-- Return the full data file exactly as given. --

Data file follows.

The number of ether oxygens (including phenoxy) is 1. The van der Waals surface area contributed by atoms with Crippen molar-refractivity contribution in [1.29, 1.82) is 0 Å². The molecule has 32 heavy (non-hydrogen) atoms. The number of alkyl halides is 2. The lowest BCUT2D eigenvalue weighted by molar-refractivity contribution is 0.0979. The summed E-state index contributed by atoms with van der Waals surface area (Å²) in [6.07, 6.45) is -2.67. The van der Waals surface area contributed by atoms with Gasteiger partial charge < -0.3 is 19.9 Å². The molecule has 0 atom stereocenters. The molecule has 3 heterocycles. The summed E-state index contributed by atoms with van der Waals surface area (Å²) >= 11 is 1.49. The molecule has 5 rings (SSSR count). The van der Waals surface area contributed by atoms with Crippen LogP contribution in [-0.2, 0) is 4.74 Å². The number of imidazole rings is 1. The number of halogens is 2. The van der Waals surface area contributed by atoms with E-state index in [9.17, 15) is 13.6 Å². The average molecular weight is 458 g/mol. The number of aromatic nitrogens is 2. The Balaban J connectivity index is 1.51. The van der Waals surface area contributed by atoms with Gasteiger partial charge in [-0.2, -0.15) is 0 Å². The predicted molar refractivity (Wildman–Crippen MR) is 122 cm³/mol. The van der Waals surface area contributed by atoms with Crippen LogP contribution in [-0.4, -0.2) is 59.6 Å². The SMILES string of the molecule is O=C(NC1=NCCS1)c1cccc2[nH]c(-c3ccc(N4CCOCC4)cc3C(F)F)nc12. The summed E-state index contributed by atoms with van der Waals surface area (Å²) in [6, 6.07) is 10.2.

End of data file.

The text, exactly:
The number of ether oxygens (including phenoxy) is 1. The van der Waals surface area contributed by atoms with Crippen molar-refractivity contribution in [1.29, 1.82) is 0 Å². The molecule has 32 heavy (non-hydrogen) atoms. The number of alkyl halides is 2. The lowest BCUT2D eigenvalue weighted by molar-refractivity contribution is 0.0979. The summed E-state index contributed by atoms with van der Waals surface area (Å²) in [6.07, 6.45) is -2.67. The van der Waals surface area contributed by atoms with Gasteiger partial charge < -0.3 is 19.9 Å². The molecule has 0 atom stereocenters. The molecule has 3 heterocycles. The summed E-state index contributed by atoms with van der Waals surface area (Å²) >= 11 is 1.49. The molecule has 5 rings (SSSR count). The van der Waals surface area contributed by atoms with Crippen LogP contribution in [-0.2, 0) is 4.74 Å². The number of imidazole rings is 1. The number of halogens is 2. The van der Waals surface area contributed by atoms with E-state index in [9.17, 15) is 13.6 Å². The average molecular weight is 458 g/mol. The number of aromatic nitrogens is 2. The Balaban J connectivity index is 1.51. The van der Waals surface area contributed by atoms with Gasteiger partial charge in [-0.2, -0.15) is 0 Å². The predicted molar refractivity (Wildman–Crippen MR) is 122 cm³/mol. The van der Waals surface area contributed by atoms with Crippen LogP contribution in [-0.4, -0.2) is 59.6 Å². The SMILES string of the molecule is O=C(NC1=NCCS1)c1cccc2[nH]c(-c3ccc(N4CCOCC4)cc3C(F)F)nc12. The summed E-state index contributed by atoms with van der Waals surface area (Å²) in [6, 6.07) is 10.2.